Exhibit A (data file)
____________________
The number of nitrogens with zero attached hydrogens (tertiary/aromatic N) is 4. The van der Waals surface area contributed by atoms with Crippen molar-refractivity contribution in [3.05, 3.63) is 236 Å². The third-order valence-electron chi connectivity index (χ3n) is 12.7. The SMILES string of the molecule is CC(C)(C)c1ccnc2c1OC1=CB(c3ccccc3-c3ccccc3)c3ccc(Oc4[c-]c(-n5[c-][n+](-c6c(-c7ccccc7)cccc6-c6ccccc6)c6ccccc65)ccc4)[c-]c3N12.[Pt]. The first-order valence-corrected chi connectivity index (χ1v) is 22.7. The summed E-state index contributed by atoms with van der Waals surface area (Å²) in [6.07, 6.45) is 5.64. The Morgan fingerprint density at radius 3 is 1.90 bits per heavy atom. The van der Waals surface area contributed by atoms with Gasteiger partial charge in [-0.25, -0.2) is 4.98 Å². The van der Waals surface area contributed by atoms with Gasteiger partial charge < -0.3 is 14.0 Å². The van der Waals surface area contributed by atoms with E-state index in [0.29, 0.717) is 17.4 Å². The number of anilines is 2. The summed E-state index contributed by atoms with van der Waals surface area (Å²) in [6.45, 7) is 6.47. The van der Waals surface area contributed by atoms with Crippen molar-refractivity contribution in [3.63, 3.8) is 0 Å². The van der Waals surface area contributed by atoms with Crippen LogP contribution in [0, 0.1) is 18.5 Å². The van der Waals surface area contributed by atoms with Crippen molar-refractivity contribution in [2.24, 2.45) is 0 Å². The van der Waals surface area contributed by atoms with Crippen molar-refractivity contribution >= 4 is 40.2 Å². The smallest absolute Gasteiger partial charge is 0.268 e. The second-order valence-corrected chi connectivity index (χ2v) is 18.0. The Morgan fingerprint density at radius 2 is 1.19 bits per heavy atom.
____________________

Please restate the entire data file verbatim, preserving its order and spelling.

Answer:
The number of nitrogens with zero attached hydrogens (tertiary/aromatic N) is 4. The van der Waals surface area contributed by atoms with Crippen molar-refractivity contribution in [3.05, 3.63) is 236 Å². The third-order valence-electron chi connectivity index (χ3n) is 12.7. The SMILES string of the molecule is CC(C)(C)c1ccnc2c1OC1=CB(c3ccccc3-c3ccccc3)c3ccc(Oc4[c-]c(-n5[c-][n+](-c6c(-c7ccccc7)cccc6-c6ccccc6)c6ccccc65)ccc4)[c-]c3N12.[Pt]. The first-order valence-corrected chi connectivity index (χ1v) is 22.7. The summed E-state index contributed by atoms with van der Waals surface area (Å²) in [6.07, 6.45) is 5.64. The Morgan fingerprint density at radius 3 is 1.90 bits per heavy atom. The van der Waals surface area contributed by atoms with Gasteiger partial charge in [-0.25, -0.2) is 4.98 Å². The van der Waals surface area contributed by atoms with Gasteiger partial charge < -0.3 is 14.0 Å². The van der Waals surface area contributed by atoms with E-state index in [0.29, 0.717) is 17.4 Å². The number of anilines is 2. The summed E-state index contributed by atoms with van der Waals surface area (Å²) in [6.45, 7) is 6.47. The van der Waals surface area contributed by atoms with Crippen molar-refractivity contribution in [3.63, 3.8) is 0 Å². The van der Waals surface area contributed by atoms with Crippen LogP contribution in [0, 0.1) is 18.5 Å². The van der Waals surface area contributed by atoms with Crippen molar-refractivity contribution in [2.24, 2.45) is 0 Å². The van der Waals surface area contributed by atoms with Crippen molar-refractivity contribution >= 4 is 40.2 Å². The smallest absolute Gasteiger partial charge is 0.268 e. The second-order valence-corrected chi connectivity index (χ2v) is 18.0. The Morgan fingerprint density at radius 2 is 1.19 bits per heavy atom.